Andy in the Cloud

From BBC Basic to and beyond…


Custom Keyboard Shortcuts with Lightning Background Utilities


As readers of my blog will know I am a big fan of the rich features the Lightning Experience UI provides to developers. Having blogged several times about the amazing Utility Bar, I have been keen to explore new possibilities with the new Background Utility feature. These are utilities that have no UI so do not use up space in the Utility Bar. Instead, they sit in the background monitoring things like other events generated by the user. One such documented use case is the possibility to monitor keyboard events! And so the Custom Keyboard Shortcut Component has been born! This component effectively runs Flows based on keyboard shortcuts defined by the admin! More on this later…


You may or may not know that Lightning Experience actually already provides some standard keyboard shortcut cuts? Just press Cmd+/ (Mac) or Ctrl+/ (Windows) to get a nice summary of them!

However, per the standard shortcut documentation, it’s not possible to add custom ones. By using the new lightning:backgroundUtilityItem interface we can rectify this. This blog explains a basic hardcoded example component and also introduces an open source component (installable package provided) that links admin defined keyboard shortcuts to Flows and certain navigation events.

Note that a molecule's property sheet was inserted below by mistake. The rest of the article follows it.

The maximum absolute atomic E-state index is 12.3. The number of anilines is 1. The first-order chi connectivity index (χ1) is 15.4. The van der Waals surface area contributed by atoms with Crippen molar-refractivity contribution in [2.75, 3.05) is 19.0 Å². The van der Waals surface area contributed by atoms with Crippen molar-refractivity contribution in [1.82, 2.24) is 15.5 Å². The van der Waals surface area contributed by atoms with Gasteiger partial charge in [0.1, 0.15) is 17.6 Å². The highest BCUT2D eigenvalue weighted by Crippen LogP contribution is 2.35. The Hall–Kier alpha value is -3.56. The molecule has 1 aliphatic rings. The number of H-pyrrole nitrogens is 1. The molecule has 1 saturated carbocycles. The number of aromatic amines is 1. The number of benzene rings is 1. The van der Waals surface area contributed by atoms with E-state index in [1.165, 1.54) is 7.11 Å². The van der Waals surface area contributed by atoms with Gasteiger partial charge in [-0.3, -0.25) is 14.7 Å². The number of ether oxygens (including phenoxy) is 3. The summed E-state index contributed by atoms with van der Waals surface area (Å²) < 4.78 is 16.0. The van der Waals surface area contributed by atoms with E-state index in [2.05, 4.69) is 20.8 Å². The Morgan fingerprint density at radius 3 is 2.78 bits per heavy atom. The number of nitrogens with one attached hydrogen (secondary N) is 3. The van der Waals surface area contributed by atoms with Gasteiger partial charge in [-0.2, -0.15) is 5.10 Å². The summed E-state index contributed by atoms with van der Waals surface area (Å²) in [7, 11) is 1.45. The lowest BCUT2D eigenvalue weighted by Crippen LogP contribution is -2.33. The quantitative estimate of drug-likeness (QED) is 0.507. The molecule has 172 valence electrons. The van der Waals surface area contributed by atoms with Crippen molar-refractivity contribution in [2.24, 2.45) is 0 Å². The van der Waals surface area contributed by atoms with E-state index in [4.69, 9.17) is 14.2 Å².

In just a few lines of markup and JavaScript code you can get a basic example up and running.

<aura:component implements="lightning:backgroundUtilityItem" >
	<aura:handler name="init" value="{!this}" action="{!c.init}" />

The component controller simply uses the standard addEventListener method. You can also inspect the keydown event properties to determine what keys are pressed, such as Shift or Control plus another key. This example simply determines if H is pressed and navigates to Home.

   init: function(component, event, helper) {
      window.addEventListener('keydown', function(e) {
      if (e.key === 'H') {
         $A.get('e.force:navigateToURL').fire({ url: '/lightning/page/home' })

Once deployed go to the App Manager under Setup and add the component to the Utility Items list and that’s it! Note that the component has a different icon indicating it’s a non-visual component. Neat!

Of course, I could not simply leave things like this, so I set about making a more dynamic version. The configuration of the Custom Keyboard Shortcut component is shown at the top of this blog. It’s leveraging the fact that when you configure a Utility Bar component the App Manager inspects the .design file for the component to understand what attributes the component needs the user to configure. At runtime, the controller logic then parses the 9 attributes containing the keyboard shortcuts entered by the user into an internal map that is used by the keyboard event handler to match actions against keyboard activity.